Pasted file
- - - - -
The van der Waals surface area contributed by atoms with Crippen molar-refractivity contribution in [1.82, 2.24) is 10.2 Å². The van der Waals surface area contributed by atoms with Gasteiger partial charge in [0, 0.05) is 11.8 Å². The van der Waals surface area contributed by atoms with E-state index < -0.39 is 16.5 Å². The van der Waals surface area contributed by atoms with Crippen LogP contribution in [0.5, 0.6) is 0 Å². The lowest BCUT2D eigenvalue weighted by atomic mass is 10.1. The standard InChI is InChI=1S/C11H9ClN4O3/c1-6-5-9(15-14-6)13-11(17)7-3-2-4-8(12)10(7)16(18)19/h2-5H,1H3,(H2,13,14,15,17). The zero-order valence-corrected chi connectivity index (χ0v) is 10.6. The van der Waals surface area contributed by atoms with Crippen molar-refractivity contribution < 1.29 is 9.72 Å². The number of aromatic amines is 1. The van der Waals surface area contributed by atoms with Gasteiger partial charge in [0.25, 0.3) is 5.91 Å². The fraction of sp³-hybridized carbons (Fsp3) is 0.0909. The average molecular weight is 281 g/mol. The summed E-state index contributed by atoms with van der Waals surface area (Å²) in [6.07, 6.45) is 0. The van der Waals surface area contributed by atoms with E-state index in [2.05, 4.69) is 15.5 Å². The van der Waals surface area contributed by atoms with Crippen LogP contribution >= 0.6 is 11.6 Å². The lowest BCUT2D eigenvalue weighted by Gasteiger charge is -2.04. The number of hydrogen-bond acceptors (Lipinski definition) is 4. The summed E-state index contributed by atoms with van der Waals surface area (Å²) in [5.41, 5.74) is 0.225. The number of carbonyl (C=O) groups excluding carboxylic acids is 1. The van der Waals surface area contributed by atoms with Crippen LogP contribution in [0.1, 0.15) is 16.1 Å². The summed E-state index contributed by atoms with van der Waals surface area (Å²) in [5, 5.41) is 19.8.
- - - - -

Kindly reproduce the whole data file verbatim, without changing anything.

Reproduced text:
The van der Waals surface area contributed by atoms with Crippen molar-refractivity contribution in [1.82, 2.24) is 10.2 Å². The van der Waals surface area contributed by atoms with Gasteiger partial charge in [0, 0.05) is 11.8 Å². The van der Waals surface area contributed by atoms with E-state index < -0.39 is 16.5 Å². The van der Waals surface area contributed by atoms with Crippen LogP contribution in [0.5, 0.6) is 0 Å². The lowest BCUT2D eigenvalue weighted by atomic mass is 10.1. The standard InChI is InChI=1S/C11H9ClN4O3/c1-6-5-9(15-14-6)13-11(17)7-3-2-4-8(12)10(7)16(18)19/h2-5H,1H3,(H2,13,14,15,17). The zero-order valence-corrected chi connectivity index (χ0v) is 10.6. The van der Waals surface area contributed by atoms with Crippen molar-refractivity contribution < 1.29 is 9.72 Å². The number of aromatic amines is 1. The van der Waals surface area contributed by atoms with Gasteiger partial charge in [0.25, 0.3) is 5.91 Å². The fraction of sp³-hybridized carbons (Fsp3) is 0.0909. The average molecular weight is 281 g/mol. The summed E-state index contributed by atoms with van der Waals surface area (Å²) in [6.07, 6.45) is 0. The van der Waals surface area contributed by atoms with E-state index in [2.05, 4.69) is 15.5 Å². The van der Waals surface area contributed by atoms with Crippen LogP contribution >= 0.6 is 11.6 Å². The lowest BCUT2D eigenvalue weighted by Gasteiger charge is -2.04. The number of hydrogen-bond acceptors (Lipinski definition) is 4. The summed E-state index contributed by atoms with van der Waals surface area (Å²) in [5.41, 5.74) is 0.225. The number of carbonyl (C=O) groups excluding carboxylic acids is 1. The van der Waals surface area contributed by atoms with Crippen LogP contribution in [0.1, 0.15) is 16.1 Å². The summed E-state index contributed by atoms with van der Waals surface area (Å²) in [5, 5.41) is 19.8.